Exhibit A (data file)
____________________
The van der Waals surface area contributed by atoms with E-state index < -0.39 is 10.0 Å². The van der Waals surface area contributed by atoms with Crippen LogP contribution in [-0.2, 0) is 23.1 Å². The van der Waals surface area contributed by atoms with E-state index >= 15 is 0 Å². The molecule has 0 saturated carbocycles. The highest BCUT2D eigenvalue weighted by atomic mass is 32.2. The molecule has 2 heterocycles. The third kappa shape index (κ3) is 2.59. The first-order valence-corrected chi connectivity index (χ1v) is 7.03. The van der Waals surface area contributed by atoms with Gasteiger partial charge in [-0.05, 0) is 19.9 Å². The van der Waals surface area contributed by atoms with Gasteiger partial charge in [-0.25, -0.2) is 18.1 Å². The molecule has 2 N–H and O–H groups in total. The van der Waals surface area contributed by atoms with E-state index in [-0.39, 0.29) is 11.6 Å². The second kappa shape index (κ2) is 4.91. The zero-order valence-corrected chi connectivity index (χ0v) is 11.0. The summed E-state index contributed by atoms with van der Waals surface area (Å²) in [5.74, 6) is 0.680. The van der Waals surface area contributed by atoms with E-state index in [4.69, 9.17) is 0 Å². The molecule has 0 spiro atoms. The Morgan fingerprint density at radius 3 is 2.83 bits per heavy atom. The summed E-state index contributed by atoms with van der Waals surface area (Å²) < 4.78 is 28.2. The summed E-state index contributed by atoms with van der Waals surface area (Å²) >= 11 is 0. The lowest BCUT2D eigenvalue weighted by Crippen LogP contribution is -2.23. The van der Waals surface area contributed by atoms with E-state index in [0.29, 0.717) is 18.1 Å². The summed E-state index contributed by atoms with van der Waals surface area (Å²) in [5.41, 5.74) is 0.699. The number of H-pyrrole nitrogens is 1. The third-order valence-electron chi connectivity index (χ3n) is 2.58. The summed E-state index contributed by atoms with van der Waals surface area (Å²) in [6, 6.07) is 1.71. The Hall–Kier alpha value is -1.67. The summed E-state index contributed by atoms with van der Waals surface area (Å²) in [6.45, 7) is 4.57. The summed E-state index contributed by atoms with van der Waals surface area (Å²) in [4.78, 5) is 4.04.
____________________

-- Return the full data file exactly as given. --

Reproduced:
The van der Waals surface area contributed by atoms with E-state index < -0.39 is 10.0 Å². The van der Waals surface area contributed by atoms with Crippen LogP contribution in [-0.2, 0) is 23.1 Å². The van der Waals surface area contributed by atoms with E-state index >= 15 is 0 Å². The molecule has 0 saturated carbocycles. The highest BCUT2D eigenvalue weighted by atomic mass is 32.2. The molecule has 2 heterocycles. The third kappa shape index (κ3) is 2.59. The first-order valence-corrected chi connectivity index (χ1v) is 7.03. The van der Waals surface area contributed by atoms with Gasteiger partial charge in [-0.05, 0) is 19.9 Å². The van der Waals surface area contributed by atoms with Gasteiger partial charge in [-0.25, -0.2) is 18.1 Å². The molecule has 2 N–H and O–H groups in total. The van der Waals surface area contributed by atoms with E-state index in [-0.39, 0.29) is 11.6 Å². The second kappa shape index (κ2) is 4.91. The zero-order valence-corrected chi connectivity index (χ0v) is 11.0. The summed E-state index contributed by atoms with van der Waals surface area (Å²) in [5.74, 6) is 0.680. The van der Waals surface area contributed by atoms with E-state index in [4.69, 9.17) is 0 Å². The molecule has 0 spiro atoms. The Morgan fingerprint density at radius 3 is 2.83 bits per heavy atom. The summed E-state index contributed by atoms with van der Waals surface area (Å²) < 4.78 is 28.2. The summed E-state index contributed by atoms with van der Waals surface area (Å²) >= 11 is 0. The lowest BCUT2D eigenvalue weighted by Crippen LogP contribution is -2.23. The van der Waals surface area contributed by atoms with E-state index in [0.29, 0.717) is 18.1 Å². The summed E-state index contributed by atoms with van der Waals surface area (Å²) in [5.41, 5.74) is 0.699. The number of H-pyrrole nitrogens is 1. The third-order valence-electron chi connectivity index (χ3n) is 2.58. The summed E-state index contributed by atoms with van der Waals surface area (Å²) in [6, 6.07) is 1.71. The Hall–Kier alpha value is -1.67. The summed E-state index contributed by atoms with van der Waals surface area (Å²) in [6.45, 7) is 4.57. The summed E-state index contributed by atoms with van der Waals surface area (Å²) in [4.78, 5) is 4.04.